Are the Warriors the Cause of This Chaotic Offseason?
  • Darwin Chavez

Are the Warriors the Cause of This Chaotic Offseason?


The NBA offseason has been unusually hectic in the summer of 2017. NBA stars like Jimmy Butler, Paul George, and Chris Paul were traded, premier free agents like Gordon Hayward and Paul Millsap switched teams, and the biggest bombshell may still be Kyrie Irving requesting a trade.

With so much upheaval, it’s easy to point to the Golden State Warriors as the reason for this chaotic offseason. After adding Kevin Durant in the summer of 2016, the Warriors went on to have the best record in the NBA and finish with the highest winning percentage in playoff history on their way to an NBA title. They then proceeded to follow one spectacular offseason with another by bringing back core pieces like Andre Iguodala, Shaun Livingston, and Javale Mcgee while also adding more shooting with Nick Young and Omri Casspi.

This display of dominance has caused NBA teams and players to reexamine what it takes to win a title when the competition has two MVPs in Stephen Curry and Kevin Durant and two other all-stars in Draymond Green and Klay Thompson. The solution that most teams are trying is to get as many star players as possible on the same team. After Chris Paul joined James Harden and the Rockets in Houston, General Manager Daryl Morey said the NBA is in a “weapons race” where the goal is to stockpile as much star talent as possible.

It is hard to dispute the Warriors role in this mode of thinking. Even the Cleveland Cavaliers, who cruised through the first three rounds of the playoffs lost in five games to this team. It is worth asking if LeBron would consider leaving next season or if Kyrie would have asked for a trade if they had won the title or were at least able to compete with the Warriors in the Finals. The threat they present to the title chances of every other NBA team has set in motion an unprecedented chain of events throughout the league.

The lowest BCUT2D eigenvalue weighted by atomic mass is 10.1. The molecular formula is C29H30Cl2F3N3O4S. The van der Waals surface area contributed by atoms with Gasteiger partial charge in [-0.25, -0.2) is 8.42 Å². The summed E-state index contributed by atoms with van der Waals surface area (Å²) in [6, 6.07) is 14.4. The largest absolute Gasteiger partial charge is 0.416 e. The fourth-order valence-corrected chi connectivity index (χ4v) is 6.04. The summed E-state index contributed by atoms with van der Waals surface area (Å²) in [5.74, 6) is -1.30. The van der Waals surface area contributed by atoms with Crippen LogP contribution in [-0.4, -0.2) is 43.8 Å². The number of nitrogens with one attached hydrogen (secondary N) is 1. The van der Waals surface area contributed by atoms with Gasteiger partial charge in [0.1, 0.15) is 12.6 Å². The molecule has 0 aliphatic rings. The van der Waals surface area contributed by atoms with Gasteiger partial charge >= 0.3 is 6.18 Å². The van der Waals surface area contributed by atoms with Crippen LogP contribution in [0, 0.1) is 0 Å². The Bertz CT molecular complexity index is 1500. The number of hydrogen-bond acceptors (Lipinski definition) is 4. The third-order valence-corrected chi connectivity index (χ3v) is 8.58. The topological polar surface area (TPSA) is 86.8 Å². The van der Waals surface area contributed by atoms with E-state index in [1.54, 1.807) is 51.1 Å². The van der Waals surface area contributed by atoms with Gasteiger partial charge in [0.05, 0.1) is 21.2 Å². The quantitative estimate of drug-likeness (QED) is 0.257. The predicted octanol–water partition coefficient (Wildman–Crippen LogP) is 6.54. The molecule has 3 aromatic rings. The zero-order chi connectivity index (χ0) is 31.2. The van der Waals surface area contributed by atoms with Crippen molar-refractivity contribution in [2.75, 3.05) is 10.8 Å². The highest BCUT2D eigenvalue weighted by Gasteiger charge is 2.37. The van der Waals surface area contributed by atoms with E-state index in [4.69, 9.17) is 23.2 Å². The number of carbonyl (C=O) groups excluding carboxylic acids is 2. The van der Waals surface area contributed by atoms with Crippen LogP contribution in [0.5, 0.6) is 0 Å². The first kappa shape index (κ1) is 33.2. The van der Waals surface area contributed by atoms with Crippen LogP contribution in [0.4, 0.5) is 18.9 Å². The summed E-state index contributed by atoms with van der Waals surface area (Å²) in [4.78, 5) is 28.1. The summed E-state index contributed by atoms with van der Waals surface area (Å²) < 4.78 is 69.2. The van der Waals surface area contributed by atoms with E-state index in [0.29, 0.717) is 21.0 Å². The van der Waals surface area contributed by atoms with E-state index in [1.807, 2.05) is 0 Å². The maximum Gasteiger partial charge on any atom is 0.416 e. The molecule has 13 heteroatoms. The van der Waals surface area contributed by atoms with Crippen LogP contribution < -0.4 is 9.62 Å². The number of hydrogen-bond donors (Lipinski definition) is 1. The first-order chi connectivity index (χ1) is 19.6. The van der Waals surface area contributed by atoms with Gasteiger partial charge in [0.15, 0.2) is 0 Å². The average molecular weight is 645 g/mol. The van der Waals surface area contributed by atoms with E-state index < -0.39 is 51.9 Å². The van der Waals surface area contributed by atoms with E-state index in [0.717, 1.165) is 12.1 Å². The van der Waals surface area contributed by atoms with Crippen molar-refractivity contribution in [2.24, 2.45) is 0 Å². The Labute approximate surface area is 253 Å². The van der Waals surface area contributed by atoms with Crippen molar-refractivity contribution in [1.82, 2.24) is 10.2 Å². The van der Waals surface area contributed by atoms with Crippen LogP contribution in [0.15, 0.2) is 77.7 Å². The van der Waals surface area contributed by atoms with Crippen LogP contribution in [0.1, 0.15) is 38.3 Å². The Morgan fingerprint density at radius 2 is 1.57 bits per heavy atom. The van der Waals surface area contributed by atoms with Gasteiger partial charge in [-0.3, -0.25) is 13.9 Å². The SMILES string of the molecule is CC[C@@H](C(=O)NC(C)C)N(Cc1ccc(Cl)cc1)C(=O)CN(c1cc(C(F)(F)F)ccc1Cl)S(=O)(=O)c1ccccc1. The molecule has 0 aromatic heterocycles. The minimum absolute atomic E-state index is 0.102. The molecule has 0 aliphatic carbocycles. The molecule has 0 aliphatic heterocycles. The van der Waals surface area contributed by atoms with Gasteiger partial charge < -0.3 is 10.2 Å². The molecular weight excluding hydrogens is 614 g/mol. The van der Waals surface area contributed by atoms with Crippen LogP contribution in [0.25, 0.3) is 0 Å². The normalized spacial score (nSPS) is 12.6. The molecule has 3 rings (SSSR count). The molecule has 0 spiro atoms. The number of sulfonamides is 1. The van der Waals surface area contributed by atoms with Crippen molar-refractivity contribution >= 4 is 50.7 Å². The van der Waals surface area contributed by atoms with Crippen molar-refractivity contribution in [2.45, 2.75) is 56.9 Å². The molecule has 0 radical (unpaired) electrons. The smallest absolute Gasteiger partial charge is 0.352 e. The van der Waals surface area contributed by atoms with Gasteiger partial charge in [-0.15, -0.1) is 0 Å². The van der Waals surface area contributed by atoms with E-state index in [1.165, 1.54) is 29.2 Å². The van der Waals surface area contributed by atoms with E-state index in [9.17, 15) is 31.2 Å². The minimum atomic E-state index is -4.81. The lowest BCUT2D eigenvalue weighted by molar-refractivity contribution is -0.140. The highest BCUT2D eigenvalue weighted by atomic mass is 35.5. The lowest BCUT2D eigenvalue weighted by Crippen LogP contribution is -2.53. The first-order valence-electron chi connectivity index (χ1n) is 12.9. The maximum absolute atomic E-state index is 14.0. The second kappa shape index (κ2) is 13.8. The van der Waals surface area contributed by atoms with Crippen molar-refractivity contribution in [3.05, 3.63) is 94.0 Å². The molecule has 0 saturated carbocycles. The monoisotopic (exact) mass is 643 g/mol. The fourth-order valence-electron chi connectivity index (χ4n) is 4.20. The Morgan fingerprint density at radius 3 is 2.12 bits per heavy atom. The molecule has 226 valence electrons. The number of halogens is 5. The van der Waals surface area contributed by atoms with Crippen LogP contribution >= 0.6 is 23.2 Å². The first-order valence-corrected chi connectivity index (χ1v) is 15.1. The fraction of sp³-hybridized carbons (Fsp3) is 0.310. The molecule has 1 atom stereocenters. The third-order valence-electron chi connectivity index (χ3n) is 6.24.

A huge factor to look at is the role of player agency in the NBA. Kevin Durant’s decision to join a 73-9 team was met with criticism from fans, sports analysts, and NBA Hall of Famers but it empowered players to take a more active role in their future. Chris Paul decided he wanted to play for the Rockets and the Clippers were forced to trade him or potentially move him for nothing. Paul George informed the Pacers he would not return once he became a free agent and as a result, he ended up traded and paired with Russell Westbrook. Even now, Carmelo Anthony and the Knicks remain deadlocked because Anthony refuses to waive his no trade clause unless he is dealt to a team he feels can compete for a championship. All these moves were influenced by the players themselves in an attempt to get to what they saw as a better position elsewhere.

Teams believe they need multiple star players to compete for a championship and star players want to be on teams that give them the best chance to win. This has facilitated many of the moves in the 2017 offseason, where we have seen multiple stars change teams. Incumbent stars have also played a role in wooing other players to their team. Harden helped recruit Chris Paul to the Rockets, Isaiah Thomas lobbied for Hayward to join the Celtics, and Damian Lillard and CJ Mccollum have publicly tried to get Carmelo to consider coming to the Trail Blazers. Both management and players have a mutual understanding of the effect a star player can have on a franchise.

Many teams this offseason made transactions with the sole intention of dethroning the Warriors this season while others have their eyes on the future. For the teams that are unable to make any moves that can potentially put them on the same level as the Warriors, the waiting game seems to be the only option.

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